Pro wrestling is filled with heroes and villains. It’s the way it’s always been. And, usually, at some point, the hero beats the villain and all is well in the world.
In recent years, that line is a little more skewed. Good guys get booed. Bad guys are cheered. There are “tweener” guys who act all bad ass and cheat or whatever, but still get cheered.
For the most part, I’ve been a fan of the good guys. I don’t mind the tweener folks and, sometimes, I enjoy cheering for the bad guy. But I usually go with the normal view of pro wrestling and cheer the good guys.
I’ve said it before and I’m sure I’ll say it again — when I watch wrestling, I want a little believability for a few hours. I know it’s a show and I’m fine with that. But I want to be entertained and I want to believe. Make me cheer for you or make me boo you. That’s your job. The Internet has made it harder because you have groups who always go against the norm. And that’s fine.
Alas, I need to go back in time.
It was in the mid-80s and it was a Sunday night. The (then) WWF was holding Wrestlemania — I think the second one, but this was before the days of pay-per-view. You had to go watch it in other places. I wasn’t getting to do that as I was still a wee lad and was home. The WWF was on that night on some network with an old taped show.
On that show were the Rougeau Brothers — Jacques and Raymond. At the time, they were good guys. I started liking them. Eventually, they turned heel. Bad guys. Those crazy Quebecois wrestlers! What did they know? Alas, for some reason, I stayed liking them. They were arrogant, but funny.
I still consider them one of my favorite tag teams of all time.
They started doing a gimmick where they basically threw aside Canada as their home and adopted Memphis and became the “All-American Boys.” They still wore colors somewhat connected to Quebec (well, the light blue anyway) and their outfits had some fleur-de-lis on them, but they carried small American flags and handed them out.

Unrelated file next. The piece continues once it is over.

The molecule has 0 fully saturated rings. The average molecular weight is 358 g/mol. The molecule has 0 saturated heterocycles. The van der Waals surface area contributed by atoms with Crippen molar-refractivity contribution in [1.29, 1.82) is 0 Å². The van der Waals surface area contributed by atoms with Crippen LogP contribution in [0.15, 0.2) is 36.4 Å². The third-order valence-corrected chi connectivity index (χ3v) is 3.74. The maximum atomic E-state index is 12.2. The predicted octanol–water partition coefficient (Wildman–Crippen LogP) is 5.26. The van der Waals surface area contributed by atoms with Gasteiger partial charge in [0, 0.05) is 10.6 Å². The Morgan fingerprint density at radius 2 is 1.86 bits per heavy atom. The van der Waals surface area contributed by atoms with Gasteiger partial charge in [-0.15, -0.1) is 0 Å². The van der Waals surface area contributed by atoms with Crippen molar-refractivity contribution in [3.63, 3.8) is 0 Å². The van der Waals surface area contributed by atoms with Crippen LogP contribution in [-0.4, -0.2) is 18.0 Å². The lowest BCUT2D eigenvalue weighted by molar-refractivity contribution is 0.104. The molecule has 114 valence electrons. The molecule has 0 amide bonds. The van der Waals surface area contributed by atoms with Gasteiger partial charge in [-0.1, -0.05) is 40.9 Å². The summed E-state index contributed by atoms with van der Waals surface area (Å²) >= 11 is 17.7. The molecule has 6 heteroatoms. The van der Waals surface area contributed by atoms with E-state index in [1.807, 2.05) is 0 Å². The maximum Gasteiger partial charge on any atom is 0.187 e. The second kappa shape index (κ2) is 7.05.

At a show one time, I actually received one. I still have it. When they were still good guys, they were in my town for a small show and I got Ray Rougeau’s autograph. Jacques wasn’t signing, unfortunately. A few years later, when Ray was working in the front office, the WWF came to my town again. I had the chance to chat with Ray for a good 30 minutes. It was truly a great conversation.
But I digress…
They also had a catchy theme song, too. Have a listen in the video below:
For years, I’ve been a bit compulsive about this theme. First, it was just to get it and have it. The theme never appeared on any of the WWE theme CDs, so it wasn’t until the age of YouTube that I actually ever found it. Then, from there I needed to know the lyrics.
Think about this for a moment — the Rougeaus probably had this theme hit somewhere in the late 80s and ran for a bit. I never knew the French part of the lyrics (outside of the Parlez-vous Français).
So I constantly searched.
I asked some French-speaking friends. They never came through for me. Even after taking French in college, I had no clue.
My quest was simple. Find out what the hell they were singing. You could say I was searching a bit compulsively.
Finally, I’ve cracked the code.
You see, I decided to go to Nicky. I figure if she’s going to put us through hell with this writing challenge and with some of these nutty themes, she owes me, right?
So I sent her the link to the video asking her to listen to this catchy tune (apparently, she didn’t agree that it was catchy), but she did pull off what I have been searching for — the lyrics!
The French part says:
On peut pas les sentir, dans le monde ils sont les pires, on aime les faire fâcher, ‘cause I mean we love the USA!
Translated, they are saying:
We can’t stand them, they’re the worst in the world, we like to piss them off, ‘cause I mean we love the USA!
Basically, though they are trying to act all USA like and like they are “good guys,” they were spitting in the face and mocking the American fans. Talk about being bad guys. They were fully booed and it was awesome.
Truly a great heel team.
So the quest to find out what was said is over. No longer do I need to be compulsive about this. It’s over. One of the great mysteries of my childhood is now solved.
We’re All-American boys!
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